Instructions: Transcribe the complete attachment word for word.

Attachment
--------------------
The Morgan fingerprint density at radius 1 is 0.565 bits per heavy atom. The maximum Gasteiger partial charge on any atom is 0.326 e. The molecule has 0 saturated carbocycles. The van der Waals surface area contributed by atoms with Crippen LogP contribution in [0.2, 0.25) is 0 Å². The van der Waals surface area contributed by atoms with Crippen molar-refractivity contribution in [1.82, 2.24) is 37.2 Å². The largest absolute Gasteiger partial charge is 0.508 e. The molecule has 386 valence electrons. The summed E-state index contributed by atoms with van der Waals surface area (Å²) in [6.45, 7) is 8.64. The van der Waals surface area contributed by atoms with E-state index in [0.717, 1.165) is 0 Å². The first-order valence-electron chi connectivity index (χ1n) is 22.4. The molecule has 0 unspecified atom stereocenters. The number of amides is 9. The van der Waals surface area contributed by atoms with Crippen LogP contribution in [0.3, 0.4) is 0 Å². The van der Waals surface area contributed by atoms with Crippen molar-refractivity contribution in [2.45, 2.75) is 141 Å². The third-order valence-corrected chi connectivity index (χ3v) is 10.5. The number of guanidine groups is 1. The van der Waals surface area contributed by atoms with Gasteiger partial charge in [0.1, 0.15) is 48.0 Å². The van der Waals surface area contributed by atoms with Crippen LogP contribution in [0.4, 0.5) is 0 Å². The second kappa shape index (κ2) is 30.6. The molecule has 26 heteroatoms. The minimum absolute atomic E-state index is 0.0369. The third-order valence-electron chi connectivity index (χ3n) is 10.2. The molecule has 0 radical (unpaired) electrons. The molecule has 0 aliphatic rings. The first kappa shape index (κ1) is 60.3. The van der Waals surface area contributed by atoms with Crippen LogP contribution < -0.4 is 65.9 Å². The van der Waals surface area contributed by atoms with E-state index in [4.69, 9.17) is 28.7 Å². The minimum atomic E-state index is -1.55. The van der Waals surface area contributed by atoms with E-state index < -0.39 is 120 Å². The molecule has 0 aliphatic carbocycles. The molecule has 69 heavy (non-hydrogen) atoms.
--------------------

The Morgan fingerprint density at radius 1 is 0.565 bits per heavy atom. The maximum Gasteiger partial charge on any atom is 0.326 e. The molecule has 0 saturated carbocycles. The van der Waals surface area contributed by atoms with Crippen LogP contribution in [0.2, 0.25) is 0 Å². The van der Waals surface area contributed by atoms with Crippen molar-refractivity contribution in [1.82, 2.24) is 37.2 Å². The largest absolute Gasteiger partial charge is 0.508 e. The molecule has 386 valence electrons. The summed E-state index contributed by atoms with van der Waals surface area (Å²) in [6.45, 7) is 8.64. The van der Waals surface area contributed by atoms with E-state index in [0.717, 1.165) is 0 Å². The first-order valence-electron chi connectivity index (χ1n) is 22.4. The molecule has 0 unspecified atom stereocenters. The number of amides is 9. The van der Waals surface area contributed by atoms with Crippen LogP contribution in [0.3, 0.4) is 0 Å². The van der Waals surface area contributed by atoms with Crippen molar-refractivity contribution in [2.45, 2.75) is 141 Å². The third-order valence-corrected chi connectivity index (χ3v) is 10.5. The number of guanidine groups is 1. The van der Waals surface area contributed by atoms with Gasteiger partial charge in [0.1, 0.15) is 48.0 Å². The van der Waals surface area contributed by atoms with Crippen LogP contribution in [0.4, 0.5) is 0 Å². The second kappa shape index (κ2) is 30.6. The molecule has 26 heteroatoms. The minimum absolute atomic E-state index is 0.0369. The third-order valence-electron chi connectivity index (χ3n) is 10.2. The molecule has 0 radical (unpaired) electrons. The molecule has 0 aliphatic rings. The first kappa shape index (κ1) is 60.3. The van der Waals surface area contributed by atoms with Crippen LogP contribution < -0.4 is 65.9 Å². The van der Waals surface area contributed by atoms with E-state index in [4.69, 9.17) is 28.7 Å². The minimum atomic E-state index is -1.55. The van der Waals surface area contributed by atoms with E-state index < -0.39 is 120 Å². The molecule has 0 aliphatic carbocycles. The molecule has 69 heavy (non-hydrogen) atoms.